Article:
[LINCOLN, ABRAHAM, President]. WHITMAN, WALT. Autograph manuscript pocket notebook, comprising about 250 words, [New York, 15 April 1865]. 8 pages, written in pen and ink on 8 rectos of a 42-page notebook (handmade by Whitman by folding and cutting several sheets of lined stationery and securing them in the center fold with a thick straight pin, now replaced by string), protected in a later plain cloth covers and enclosed in a modern custom-made green cloth protective slipcase, [With:] a previous custom-made half blue morocco slipcase. Fine.
WHITMAN'S FIRST-HAND DESCRIPTION OF NEW YORK CITY ON THE DAY OF LINCOLN'S DEATH "THE TRAGEDY OF THE LAST FIVE YEARS HAS RISEN TO ITS CLIMAX"
In March, Whitman had attended Lincoln's inauguration and the tumultuous public reception in the East Room of the White House that evening. In April, the poet had briefly returned to Brooklyn, New York from Washington when the city's church bells began to toll to announce Lincoln's death. "Walt and his mother read the papers in silence over their untouched breakfast, and then he crossed over to Manhattan and walked up Broadway past shuttered stores hung with black" (J. Kaplan, Walt Whitman, p.302). The present notebook, records Whitman's impressions of the mood of the populace and his own stront emotions in the wake of the shooting and death of the President. In it, the poet scrawled notes during his walk through the city of mourners: "The strange events...between 4 and 5 in the afternoon I cross'd the river from Brooklyn & took a walk up Broadway -- the scene was solemn & most eloquent - I had so often seen Broadway on great gala days, tumultuous overwhelming shows of pride & oceanic profusion of ornamentation & deck'd with rich colors jubilant show crowds & the music of a hundred bands with marches & opera airs - or at night with processions bearing countless torches & transparencies & gay lanterns cover the houses. [This day] The stores were shut, & no business transacted, hardly no pleasure vehicles, & hardly a cart - only the heavy rumbling bass of the heavy Broadway stages incessently rolling..." On page 6 he lists "words to describe the weather: sulky, leaden and dripping continuously moist tears..."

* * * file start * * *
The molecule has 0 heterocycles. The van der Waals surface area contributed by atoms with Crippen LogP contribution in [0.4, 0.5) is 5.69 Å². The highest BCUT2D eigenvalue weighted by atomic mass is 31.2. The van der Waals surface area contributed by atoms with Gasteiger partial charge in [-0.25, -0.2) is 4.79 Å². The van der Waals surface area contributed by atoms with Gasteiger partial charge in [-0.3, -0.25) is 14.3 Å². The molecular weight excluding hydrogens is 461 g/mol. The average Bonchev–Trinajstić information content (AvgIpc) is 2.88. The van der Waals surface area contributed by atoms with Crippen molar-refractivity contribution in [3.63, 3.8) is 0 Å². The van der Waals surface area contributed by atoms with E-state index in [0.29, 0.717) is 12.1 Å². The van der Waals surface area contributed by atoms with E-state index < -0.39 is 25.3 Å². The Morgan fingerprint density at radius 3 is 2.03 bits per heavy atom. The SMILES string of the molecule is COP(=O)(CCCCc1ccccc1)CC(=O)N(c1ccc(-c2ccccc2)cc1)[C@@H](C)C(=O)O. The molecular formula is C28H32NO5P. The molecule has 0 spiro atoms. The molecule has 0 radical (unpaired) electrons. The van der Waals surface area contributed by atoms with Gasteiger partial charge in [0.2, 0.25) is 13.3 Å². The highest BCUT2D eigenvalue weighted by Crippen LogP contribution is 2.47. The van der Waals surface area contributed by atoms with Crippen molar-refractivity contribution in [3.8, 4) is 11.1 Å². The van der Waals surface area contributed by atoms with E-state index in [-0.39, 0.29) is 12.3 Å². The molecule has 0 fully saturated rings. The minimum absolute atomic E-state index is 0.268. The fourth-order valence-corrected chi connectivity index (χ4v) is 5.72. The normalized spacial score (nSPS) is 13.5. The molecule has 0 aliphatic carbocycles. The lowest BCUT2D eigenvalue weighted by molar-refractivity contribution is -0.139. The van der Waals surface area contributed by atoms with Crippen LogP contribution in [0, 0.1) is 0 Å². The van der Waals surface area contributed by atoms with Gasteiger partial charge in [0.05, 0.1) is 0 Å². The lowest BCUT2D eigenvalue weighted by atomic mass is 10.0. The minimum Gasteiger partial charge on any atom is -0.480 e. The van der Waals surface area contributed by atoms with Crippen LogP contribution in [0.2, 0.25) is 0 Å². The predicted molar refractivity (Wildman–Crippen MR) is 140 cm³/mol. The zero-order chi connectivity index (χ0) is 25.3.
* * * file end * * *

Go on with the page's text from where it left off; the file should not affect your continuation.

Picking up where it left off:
"In this death the tragedy of the last five years has risen to its climax. The blood of Abraham Lincoln was permitted by the [breaks off]...Spiral windings of black & white around the columns...The mighty crowds at 6'o'clock wending their way home - the crowds around the bul[l]etin boards..." On the last page, Whitman adds: "When a great event happens, or some signal solemn thing spreads out among the people it is curious to go forth and wander awile in the public ways."
The death of Abraham Lincoln was the inspiration for two well-known poems by Whitman, "O Captain, my Captain!" (one of his few poems to be reprinted during his life) and "When Lilacs Last in the Door-Yard Bloomed"; he also prepared and delivered in 1879 a lecture on the significance of Lincoln's death.
1. Dr. Richard Maurice Bucke of Ontario, Canada (sale, AAA/Anderson Galleries, 16 April 1936, lot 563).
2. Anonymous owner (sale, Sotheby Parke Bernet, 28 April 1982, lot 355).
3. Property of Miss Frances H. Jones (sale, Christie's New York, 9 December 1994, lot 107).
4. The present owner.